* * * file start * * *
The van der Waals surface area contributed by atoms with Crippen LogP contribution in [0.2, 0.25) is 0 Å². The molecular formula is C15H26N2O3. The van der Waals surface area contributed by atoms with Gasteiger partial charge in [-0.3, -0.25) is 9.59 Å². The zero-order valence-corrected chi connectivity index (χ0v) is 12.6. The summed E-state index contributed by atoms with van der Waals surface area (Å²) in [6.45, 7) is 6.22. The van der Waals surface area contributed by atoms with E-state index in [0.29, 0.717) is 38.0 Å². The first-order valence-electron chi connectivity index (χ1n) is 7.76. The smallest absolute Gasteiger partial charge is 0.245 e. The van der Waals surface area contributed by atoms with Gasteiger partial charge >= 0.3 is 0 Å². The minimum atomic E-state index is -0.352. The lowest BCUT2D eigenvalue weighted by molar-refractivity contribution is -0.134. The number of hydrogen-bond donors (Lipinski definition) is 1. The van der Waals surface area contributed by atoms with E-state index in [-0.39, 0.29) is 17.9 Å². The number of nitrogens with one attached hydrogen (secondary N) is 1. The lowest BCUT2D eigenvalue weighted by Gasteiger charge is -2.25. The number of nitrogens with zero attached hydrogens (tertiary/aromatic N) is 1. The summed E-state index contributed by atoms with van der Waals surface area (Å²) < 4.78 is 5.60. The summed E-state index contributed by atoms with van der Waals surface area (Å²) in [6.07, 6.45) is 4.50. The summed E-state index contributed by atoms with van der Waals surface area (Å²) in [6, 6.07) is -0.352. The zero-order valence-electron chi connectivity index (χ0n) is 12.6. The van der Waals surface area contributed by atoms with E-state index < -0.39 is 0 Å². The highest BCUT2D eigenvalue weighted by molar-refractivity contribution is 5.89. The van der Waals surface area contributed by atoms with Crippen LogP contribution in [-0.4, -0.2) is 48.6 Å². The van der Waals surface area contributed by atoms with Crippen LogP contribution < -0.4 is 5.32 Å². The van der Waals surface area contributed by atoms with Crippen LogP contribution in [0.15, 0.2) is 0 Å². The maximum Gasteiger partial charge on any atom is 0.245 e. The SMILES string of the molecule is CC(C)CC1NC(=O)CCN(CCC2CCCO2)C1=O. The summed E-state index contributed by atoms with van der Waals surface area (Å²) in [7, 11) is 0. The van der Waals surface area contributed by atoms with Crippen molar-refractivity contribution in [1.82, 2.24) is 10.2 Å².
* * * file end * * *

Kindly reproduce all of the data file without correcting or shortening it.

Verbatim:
The van der Waals surface area contributed by atoms with Crippen LogP contribution in [0.2, 0.25) is 0 Å². The molecular formula is C15H26N2O3. The van der Waals surface area contributed by atoms with Gasteiger partial charge in [-0.3, -0.25) is 9.59 Å². The zero-order valence-corrected chi connectivity index (χ0v) is 12.6. The summed E-state index contributed by atoms with van der Waals surface area (Å²) in [6.45, 7) is 6.22. The van der Waals surface area contributed by atoms with E-state index in [0.29, 0.717) is 38.0 Å². The first-order valence-electron chi connectivity index (χ1n) is 7.76. The smallest absolute Gasteiger partial charge is 0.245 e. The van der Waals surface area contributed by atoms with Gasteiger partial charge >= 0.3 is 0 Å². The minimum atomic E-state index is -0.352. The lowest BCUT2D eigenvalue weighted by molar-refractivity contribution is -0.134. The number of hydrogen-bond donors (Lipinski definition) is 1. The van der Waals surface area contributed by atoms with E-state index in [-0.39, 0.29) is 17.9 Å². The number of nitrogens with one attached hydrogen (secondary N) is 1. The lowest BCUT2D eigenvalue weighted by Gasteiger charge is -2.25. The number of nitrogens with zero attached hydrogens (tertiary/aromatic N) is 1. The summed E-state index contributed by atoms with van der Waals surface area (Å²) < 4.78 is 5.60. The summed E-state index contributed by atoms with van der Waals surface area (Å²) in [6.07, 6.45) is 4.50. The summed E-state index contributed by atoms with van der Waals surface area (Å²) in [6, 6.07) is -0.352. The zero-order valence-electron chi connectivity index (χ0n) is 12.6. The van der Waals surface area contributed by atoms with E-state index < -0.39 is 0 Å². The highest BCUT2D eigenvalue weighted by molar-refractivity contribution is 5.89. The van der Waals surface area contributed by atoms with Crippen LogP contribution in [-0.4, -0.2) is 48.6 Å². The van der Waals surface area contributed by atoms with Crippen LogP contribution < -0.4 is 5.32 Å². The van der Waals surface area contributed by atoms with Crippen LogP contribution in [0.15, 0.2) is 0 Å². The maximum Gasteiger partial charge on any atom is 0.245 e. The SMILES string of the molecule is CC(C)CC1NC(=O)CCN(CCC2CCCO2)C1=O. The summed E-state index contributed by atoms with van der Waals surface area (Å²) in [7, 11) is 0. The van der Waals surface area contributed by atoms with Crippen molar-refractivity contribution in [1.82, 2.24) is 10.2 Å².